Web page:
How Silicon Valley Prepared Me for Book and Music Production

Reading It’s All About Him, written by Alan Jackson’s wife, Denise, I’m thinking how when I heard “Here in the Real World,” back in 1992, working in book production at a Silicon Valley high-tech firm, I thought he’d really made it. But when the song came out in 1990, he was far from making it at all. Living in a tiny basement apartment in Nashville with a pregnant wife, “Here in the Real World” was the second song his label had released and it was unclear whether they would keep him or drop him.

I started thinking about how successful I felt in Silicon Valley when I moved into technical writing, earning writing and publishing awards from the “Society of Technical Publications.” I sometimes say I got my PhD in that world, and, for the most part, it was a really awesome fit for me: the companies I worked for, the people I worked with (eventually marrying one of my co-workers), and the opportunities it brought me.

I would later grow wearing of that stressful, high-pressure day-to-day life, Las Vegas became my relaxing getaway, wondering what it would be like to be a cocktail waitress – lol! Eventually, my heart would start leading me to more creative pursuits.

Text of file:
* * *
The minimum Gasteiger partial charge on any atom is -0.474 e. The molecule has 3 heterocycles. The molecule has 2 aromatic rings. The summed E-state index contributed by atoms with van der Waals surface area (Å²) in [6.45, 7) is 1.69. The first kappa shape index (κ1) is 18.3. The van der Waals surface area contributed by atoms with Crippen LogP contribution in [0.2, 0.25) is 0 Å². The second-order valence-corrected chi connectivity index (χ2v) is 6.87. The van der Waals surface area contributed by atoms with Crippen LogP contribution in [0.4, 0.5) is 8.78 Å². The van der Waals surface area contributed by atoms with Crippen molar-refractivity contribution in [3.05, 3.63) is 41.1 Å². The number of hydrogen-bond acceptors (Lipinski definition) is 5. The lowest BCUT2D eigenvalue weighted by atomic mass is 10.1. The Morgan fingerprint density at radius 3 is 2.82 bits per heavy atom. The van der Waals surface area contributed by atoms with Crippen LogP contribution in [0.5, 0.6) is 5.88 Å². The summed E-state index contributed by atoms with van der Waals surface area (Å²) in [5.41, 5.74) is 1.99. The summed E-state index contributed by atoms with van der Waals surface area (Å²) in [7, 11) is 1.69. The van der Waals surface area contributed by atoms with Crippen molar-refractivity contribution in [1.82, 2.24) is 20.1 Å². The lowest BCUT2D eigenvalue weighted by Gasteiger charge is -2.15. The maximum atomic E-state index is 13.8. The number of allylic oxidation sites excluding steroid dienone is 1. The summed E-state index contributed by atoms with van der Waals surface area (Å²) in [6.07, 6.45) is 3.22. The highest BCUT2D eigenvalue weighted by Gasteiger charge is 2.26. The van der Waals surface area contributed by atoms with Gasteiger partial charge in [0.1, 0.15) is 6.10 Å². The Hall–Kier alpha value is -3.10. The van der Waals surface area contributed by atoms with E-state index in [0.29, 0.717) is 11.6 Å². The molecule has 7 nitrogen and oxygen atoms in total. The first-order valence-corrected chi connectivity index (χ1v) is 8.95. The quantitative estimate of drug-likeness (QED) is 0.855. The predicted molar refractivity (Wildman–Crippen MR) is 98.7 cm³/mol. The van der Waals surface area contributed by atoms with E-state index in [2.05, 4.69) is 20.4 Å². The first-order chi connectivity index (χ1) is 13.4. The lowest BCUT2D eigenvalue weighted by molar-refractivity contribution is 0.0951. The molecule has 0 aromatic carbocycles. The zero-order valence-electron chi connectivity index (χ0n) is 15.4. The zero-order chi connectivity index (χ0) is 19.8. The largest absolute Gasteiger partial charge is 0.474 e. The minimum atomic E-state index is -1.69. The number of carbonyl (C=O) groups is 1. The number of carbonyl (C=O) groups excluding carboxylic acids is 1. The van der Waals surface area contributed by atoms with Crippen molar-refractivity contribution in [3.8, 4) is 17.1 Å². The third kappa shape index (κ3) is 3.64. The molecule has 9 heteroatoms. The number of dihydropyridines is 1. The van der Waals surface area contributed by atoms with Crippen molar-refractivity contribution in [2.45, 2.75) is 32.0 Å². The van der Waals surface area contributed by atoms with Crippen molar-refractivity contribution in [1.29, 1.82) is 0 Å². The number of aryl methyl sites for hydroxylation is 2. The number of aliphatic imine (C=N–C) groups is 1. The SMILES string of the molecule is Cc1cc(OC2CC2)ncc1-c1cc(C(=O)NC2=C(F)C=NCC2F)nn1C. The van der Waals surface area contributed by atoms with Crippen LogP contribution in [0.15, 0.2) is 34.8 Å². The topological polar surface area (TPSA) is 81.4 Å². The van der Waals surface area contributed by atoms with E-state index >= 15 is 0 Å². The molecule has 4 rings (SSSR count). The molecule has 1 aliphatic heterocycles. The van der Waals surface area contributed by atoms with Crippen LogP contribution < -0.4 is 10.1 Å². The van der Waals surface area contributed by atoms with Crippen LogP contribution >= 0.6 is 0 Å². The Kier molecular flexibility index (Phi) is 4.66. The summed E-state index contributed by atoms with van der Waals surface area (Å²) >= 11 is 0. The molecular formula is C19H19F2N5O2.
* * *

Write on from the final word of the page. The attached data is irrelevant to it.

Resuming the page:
I began writing fiction, starting with short stories as part of the well-known  “The Writer’s Loft” program in Chicago. I moved into fiction and by the time I wrote my third novel, Real Women Wear Red, at the height of the Chick Lit boom, I got an agent, and was offered a publishing contract.

Long story short, when the Indie author movement started going strong, I was able to use my book production skills to publish as an Indie author. I’ve done better as an Indie than I did when I was with publishers, certainly, the smaller publishers.

But then that market became oversaturated and I kept dreaming of my first love, music. In my youth, I didn’t pursue music as an artist because I knew you had to be spectacular to make it and while I’d sung a bit here and there, I wasn’t spectacular by a long shot. And I didn’t know of any other music path, at least not one I was interested in.

Fast forward to today with the ability to produce your own music in your own studio. Now I see that those same book production skills (with a propensity toward software) I learned in Silicon Valley help me now with continuing to learn new music production skills.

Push2 is the latest instrument I’m learning and with that and my Novation Launchkey keyboard, I’m hoping to advance more in more in creating my own melodies, instead of relying on loops and samples. Recently, a collab partner from FAWM told me he wants to release one of our songs commercially, but the melody was not copyright free so we could not use it. Between his piano skills and my production skills, I think we’ve come up with something we can use instead.

I have no idea where music will take me, even if it’s just the thrill of making it for myself, but I’m excited when I think about how far I’ve come from Silicon Valley production editor to producing my own music.

 

How To Do Nothing: Resisting the Attention Economy (#BookReviews)